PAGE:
The men on the EPA’s wanted list didn’t kill anyone, but they could make a lot of people sick. They are accused of dumping mercury contaminated soil, smuggling ozone depleting freon into the US or covering up illegal cruise ship discharges.

But a story in The American Prospect magazine suggests that many states don’t have lawyers or detectives prepared to go after environmental criminals. The piece is based on an internal EPA document and was originally published for subscribers to The Capitol Forum.

Twenty states have zero dedicated criminal enforcement attorneys or investigators, according to a document maintained by the Environmental Protection Agency’s (EPA) Office of Enforcement and Compliance Assurance. The Capitol Forum obtained the document through an open records request.

To effectively monitor, enforce, and deter criminal environmental conduct, states should have dedicated staff members and resources, according to interviews with former EPA staff who collaborated with state-level environmental programs during their careers.

The document was a list of “full-time employee[s] whose job is investigating and/or prosecuting pollution control crime.” Only eight states had both an inspector and an attorney. The EPA told The Capital Forum that the agency does not have minimum law enforcement staffing requirements for state  programs. Sometimes they work with state police or an attorney general’s office on environmental crimes, according to the EPA’s comment. State regulators described similar partnerships.


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Corrupt government officials and informants who fear retribution. These are some of the challenges faced by citizens who become involved in helping enforce illegal logging regulations.

Three panelists discussed these and other forestry crime issues at March 21 webinar on “Citizen enforcement in the forestry sector”– Melissa Blue Sky, of the Center for International Environmental Law (CIEL); Ruth Noguerón, of the World Resources Institute and  Shelley Gardner, Illegal Logging Program Coordinator, USDA Forest Service. Each touched on the issue.

Interpol estimates that illegal timber comprises 15-30% of the global timber trade. That amounts to between $51 and $152 billion worth of wood every year.

A study of illegal timber harvesting in Peru found that exporters are adept at finding new ways to evade export controls, Blue Sky said.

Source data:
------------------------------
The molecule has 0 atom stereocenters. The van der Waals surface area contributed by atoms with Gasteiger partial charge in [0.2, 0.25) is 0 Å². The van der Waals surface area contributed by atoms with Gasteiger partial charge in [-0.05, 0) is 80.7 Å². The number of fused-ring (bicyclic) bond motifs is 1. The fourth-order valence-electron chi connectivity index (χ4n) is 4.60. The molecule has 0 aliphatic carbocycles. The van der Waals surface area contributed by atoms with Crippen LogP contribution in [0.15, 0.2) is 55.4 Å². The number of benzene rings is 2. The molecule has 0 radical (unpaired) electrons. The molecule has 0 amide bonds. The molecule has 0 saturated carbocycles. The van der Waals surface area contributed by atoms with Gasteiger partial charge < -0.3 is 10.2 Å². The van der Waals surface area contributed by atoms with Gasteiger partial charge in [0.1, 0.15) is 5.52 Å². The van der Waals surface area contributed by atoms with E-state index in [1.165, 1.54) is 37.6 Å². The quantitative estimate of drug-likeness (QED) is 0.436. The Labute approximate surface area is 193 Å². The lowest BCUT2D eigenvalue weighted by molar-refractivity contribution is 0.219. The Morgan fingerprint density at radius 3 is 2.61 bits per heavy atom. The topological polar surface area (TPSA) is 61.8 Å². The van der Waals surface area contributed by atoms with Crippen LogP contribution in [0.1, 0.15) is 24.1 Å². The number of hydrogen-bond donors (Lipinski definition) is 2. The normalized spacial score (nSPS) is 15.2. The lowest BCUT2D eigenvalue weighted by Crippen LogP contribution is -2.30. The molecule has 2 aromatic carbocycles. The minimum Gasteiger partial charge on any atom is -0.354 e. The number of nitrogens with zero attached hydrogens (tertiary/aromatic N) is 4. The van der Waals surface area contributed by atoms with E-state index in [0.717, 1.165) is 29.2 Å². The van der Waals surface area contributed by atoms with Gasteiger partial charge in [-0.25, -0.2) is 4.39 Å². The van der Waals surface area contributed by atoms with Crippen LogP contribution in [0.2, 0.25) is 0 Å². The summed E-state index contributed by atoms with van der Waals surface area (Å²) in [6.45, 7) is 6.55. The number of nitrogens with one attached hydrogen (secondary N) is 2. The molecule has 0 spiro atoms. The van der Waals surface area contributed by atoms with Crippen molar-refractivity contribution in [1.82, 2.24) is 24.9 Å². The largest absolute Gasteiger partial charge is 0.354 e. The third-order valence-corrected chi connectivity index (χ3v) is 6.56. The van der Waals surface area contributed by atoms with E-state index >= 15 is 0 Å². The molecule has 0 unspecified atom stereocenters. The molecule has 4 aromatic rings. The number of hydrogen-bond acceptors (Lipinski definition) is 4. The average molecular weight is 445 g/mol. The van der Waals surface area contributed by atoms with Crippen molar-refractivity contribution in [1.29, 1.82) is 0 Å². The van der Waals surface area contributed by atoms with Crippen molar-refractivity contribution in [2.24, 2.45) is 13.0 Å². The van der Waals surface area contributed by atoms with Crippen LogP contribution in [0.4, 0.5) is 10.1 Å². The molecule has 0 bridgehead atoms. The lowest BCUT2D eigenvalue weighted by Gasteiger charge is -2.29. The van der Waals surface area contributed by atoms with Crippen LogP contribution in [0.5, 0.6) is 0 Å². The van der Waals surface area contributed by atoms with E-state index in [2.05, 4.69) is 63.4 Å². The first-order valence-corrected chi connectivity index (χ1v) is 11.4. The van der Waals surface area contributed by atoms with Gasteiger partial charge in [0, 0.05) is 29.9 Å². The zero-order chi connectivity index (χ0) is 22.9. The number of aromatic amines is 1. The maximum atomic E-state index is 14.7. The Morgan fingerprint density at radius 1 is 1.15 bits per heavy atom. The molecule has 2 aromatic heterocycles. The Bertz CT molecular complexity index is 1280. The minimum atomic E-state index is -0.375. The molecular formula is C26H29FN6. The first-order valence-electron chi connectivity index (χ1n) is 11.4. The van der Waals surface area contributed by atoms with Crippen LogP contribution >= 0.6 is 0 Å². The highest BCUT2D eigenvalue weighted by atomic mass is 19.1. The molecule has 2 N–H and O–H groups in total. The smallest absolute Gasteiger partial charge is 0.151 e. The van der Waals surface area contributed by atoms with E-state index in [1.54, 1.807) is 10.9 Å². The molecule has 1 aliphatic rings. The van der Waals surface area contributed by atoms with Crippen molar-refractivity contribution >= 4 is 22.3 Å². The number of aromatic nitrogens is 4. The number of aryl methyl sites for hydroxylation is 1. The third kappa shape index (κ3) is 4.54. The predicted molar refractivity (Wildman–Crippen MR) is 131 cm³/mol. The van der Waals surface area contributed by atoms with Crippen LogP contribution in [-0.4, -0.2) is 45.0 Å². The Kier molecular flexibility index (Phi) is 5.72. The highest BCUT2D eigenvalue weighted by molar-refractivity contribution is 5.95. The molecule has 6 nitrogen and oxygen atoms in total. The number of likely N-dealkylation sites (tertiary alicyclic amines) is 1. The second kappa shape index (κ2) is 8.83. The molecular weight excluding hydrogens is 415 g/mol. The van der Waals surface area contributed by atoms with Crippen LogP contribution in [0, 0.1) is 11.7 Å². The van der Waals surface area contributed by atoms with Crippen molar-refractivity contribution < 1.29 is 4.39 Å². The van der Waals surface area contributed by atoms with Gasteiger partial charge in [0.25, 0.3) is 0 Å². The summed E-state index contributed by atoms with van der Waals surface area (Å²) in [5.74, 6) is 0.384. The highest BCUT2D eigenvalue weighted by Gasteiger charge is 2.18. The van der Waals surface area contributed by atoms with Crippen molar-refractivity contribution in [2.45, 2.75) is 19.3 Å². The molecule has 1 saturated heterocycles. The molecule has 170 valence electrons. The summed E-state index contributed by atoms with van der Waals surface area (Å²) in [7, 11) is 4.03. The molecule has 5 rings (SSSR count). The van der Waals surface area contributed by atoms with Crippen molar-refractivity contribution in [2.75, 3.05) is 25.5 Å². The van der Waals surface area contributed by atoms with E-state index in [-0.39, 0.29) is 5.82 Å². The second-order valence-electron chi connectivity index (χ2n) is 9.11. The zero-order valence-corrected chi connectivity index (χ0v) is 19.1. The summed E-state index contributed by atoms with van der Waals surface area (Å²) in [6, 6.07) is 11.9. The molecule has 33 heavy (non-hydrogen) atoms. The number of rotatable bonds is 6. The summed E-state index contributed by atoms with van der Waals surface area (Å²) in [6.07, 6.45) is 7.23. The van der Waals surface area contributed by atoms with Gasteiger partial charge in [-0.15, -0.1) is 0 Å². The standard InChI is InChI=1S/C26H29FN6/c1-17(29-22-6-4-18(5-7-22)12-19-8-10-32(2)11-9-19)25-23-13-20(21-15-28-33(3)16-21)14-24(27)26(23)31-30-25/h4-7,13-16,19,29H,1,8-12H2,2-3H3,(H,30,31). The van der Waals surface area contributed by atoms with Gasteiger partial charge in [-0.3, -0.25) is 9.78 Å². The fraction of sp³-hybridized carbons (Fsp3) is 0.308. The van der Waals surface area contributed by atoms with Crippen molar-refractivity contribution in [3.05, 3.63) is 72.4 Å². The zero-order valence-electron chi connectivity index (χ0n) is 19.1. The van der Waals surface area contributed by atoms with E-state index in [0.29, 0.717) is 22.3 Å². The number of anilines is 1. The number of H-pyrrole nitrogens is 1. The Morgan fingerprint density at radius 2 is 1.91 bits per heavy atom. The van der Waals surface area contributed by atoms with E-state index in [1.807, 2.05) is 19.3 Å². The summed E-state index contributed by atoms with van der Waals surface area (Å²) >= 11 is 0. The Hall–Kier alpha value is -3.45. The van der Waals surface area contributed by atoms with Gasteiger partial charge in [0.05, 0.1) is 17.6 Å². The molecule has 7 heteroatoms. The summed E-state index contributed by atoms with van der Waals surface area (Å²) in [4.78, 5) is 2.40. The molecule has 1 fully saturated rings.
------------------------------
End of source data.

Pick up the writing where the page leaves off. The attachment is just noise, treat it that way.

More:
For example, harvesting modalities not always subject oversight in Peru. Timber is “red flagged” as illegal but exported anyway– often to countries without timber regulations. In some cases, documentation about the source of the timber is manipulated.

“In many cases, it involves that active participation of government officials and until they are held accountable for that, you don’t get at the root of the problem,” Blue Sky said.


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corruption TimberProtecting and incentivizing whistleblowers is essential to combat environmental crimes

The world is facing daunting environmental challenges, many exacerbated by corruption. A number of the planet’s protected species are disappearing rapidly, due in part to the illegal trade in flora and fauna, and corruption comes into play as traffickers often rely on fraudulent paperwork to move parts from endangered species and illegal timber across borders.
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Wildlife whistleblowersThe International Network for Environmental Compliance and Enforcement (INECE) was formed in 1989 by the United States’ Environmental Protection Agency and the Netherlands’ Ministry of Housing, Spatial Planning and the Environment on the need for greater collaboration between environmental compliance and enforcement actors globally. To date, it remains the only global organization focused exclusively on improving compliance with environmental law through effective compliance promotion and enforcement at all levels of governance. By partnering with the National Whistleblower Center, INECE hopes to help address the relationship between environmental crime, economic growth, and national security.
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